WASHINGTON (AP) — With peace talks failing, Syria's government on the offensive and moderate rebels pushed aside by al-Qaida-linked militants, the Obama administration is struggling for new ideas to halt a savage civil war.
Extending beyond Syria, the crisis is also an accelerating national security threat to the United States, officials say. And that, in part, has led to a fresh look at previously shelved ideas, including more robust assistance to Western-backed rebels.
Officials also have looked at newer, more far-reaching options, including drone strikes on rebel factions who might aspire to attack the United States — though such strikes are seen as unlikely for now.
American officials remain hampered by the same constraints that have stymied the U.S. response throughout the three-year civil war, including concern that lethal assistance could end up in the hands of extremists. And then there also is President Barack Obama's own distaste for military action.
Speaking cautiously, White House spokesman Jay Carney said Tuesday, "We have to examine what the alternatives some might be proposing are and whether they're in our national security interest." He added that the administration also was concerned about whether stepped-up intervention could lead to "unintended consequences."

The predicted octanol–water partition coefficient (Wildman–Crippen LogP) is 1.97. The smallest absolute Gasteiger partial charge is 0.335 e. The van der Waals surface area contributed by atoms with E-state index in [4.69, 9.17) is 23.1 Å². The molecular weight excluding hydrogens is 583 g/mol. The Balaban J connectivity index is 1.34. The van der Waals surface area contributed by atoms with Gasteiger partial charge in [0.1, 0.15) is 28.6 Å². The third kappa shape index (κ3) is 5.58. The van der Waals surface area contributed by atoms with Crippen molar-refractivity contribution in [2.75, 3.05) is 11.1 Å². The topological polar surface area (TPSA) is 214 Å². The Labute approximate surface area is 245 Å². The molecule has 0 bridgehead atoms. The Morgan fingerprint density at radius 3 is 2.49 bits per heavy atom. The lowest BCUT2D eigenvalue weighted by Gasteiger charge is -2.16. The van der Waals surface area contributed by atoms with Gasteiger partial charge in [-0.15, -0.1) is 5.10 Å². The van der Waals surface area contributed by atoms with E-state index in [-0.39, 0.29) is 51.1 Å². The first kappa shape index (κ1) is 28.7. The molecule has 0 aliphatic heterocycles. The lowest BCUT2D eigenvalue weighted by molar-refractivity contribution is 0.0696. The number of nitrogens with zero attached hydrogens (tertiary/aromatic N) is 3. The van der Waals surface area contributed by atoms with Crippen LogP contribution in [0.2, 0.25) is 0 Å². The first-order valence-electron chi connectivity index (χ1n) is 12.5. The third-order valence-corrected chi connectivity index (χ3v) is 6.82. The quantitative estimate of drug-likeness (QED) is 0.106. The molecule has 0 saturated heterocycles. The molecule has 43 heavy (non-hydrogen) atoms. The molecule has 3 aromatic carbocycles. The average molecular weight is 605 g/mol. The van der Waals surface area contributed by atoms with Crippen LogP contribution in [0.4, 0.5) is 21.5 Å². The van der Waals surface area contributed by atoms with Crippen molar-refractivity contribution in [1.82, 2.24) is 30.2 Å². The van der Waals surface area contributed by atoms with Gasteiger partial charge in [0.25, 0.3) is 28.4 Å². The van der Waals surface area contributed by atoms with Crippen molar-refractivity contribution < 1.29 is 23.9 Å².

Obama has yet to approve any policy shift. But his top aides plan to meet at the White House before week's end to examine options, according to officials. They weren't authorized to talk publicly on the matter and spoke only on condition of anonymity.
Giving new impetus to the review is what the Obama administration calls Syria's emerging "threat to the homeland." In recent weeks, the president's senior national security aides have delivered dire warnings about extremist havens in Syria, and about Americans and other Westerners joining the fight and being radicalized.
"Syria has become a matter of homeland security," Homeland Security Secretary Jeh Johnson said this month.
In separate testimony before Congress, National Intelligence Director James Clapper estimated there were about 26,000 extremists in Syria, including around 7,000 foreigners, in an insurgency encompassing 75,000 to 110,000 fighters. Jabhat al-Nusra, for example, one of the most powerful rebel factions, has "aspirations" for attacks on the United States, he said.
By any account, the current U.S. policy of sending limited military aid for Syria's moderate opposition coupled with support for U.N.-brokered peace talks between the rebels and Syrian President Bashar Assad's government isn't working.
Appalling scenes of emaciated children leaving the besieged city of Homs last week underscored the desperate plight of many Syrians — and the potential for more suffering. A second round of Geneva negotiations ended last weekend with little promise for a future breakthrough and with fresh American frustrations with Russia, which is Assad's most powerful military and diplomatic supporter.
The administration concedes Assad's hold on power has strengthened.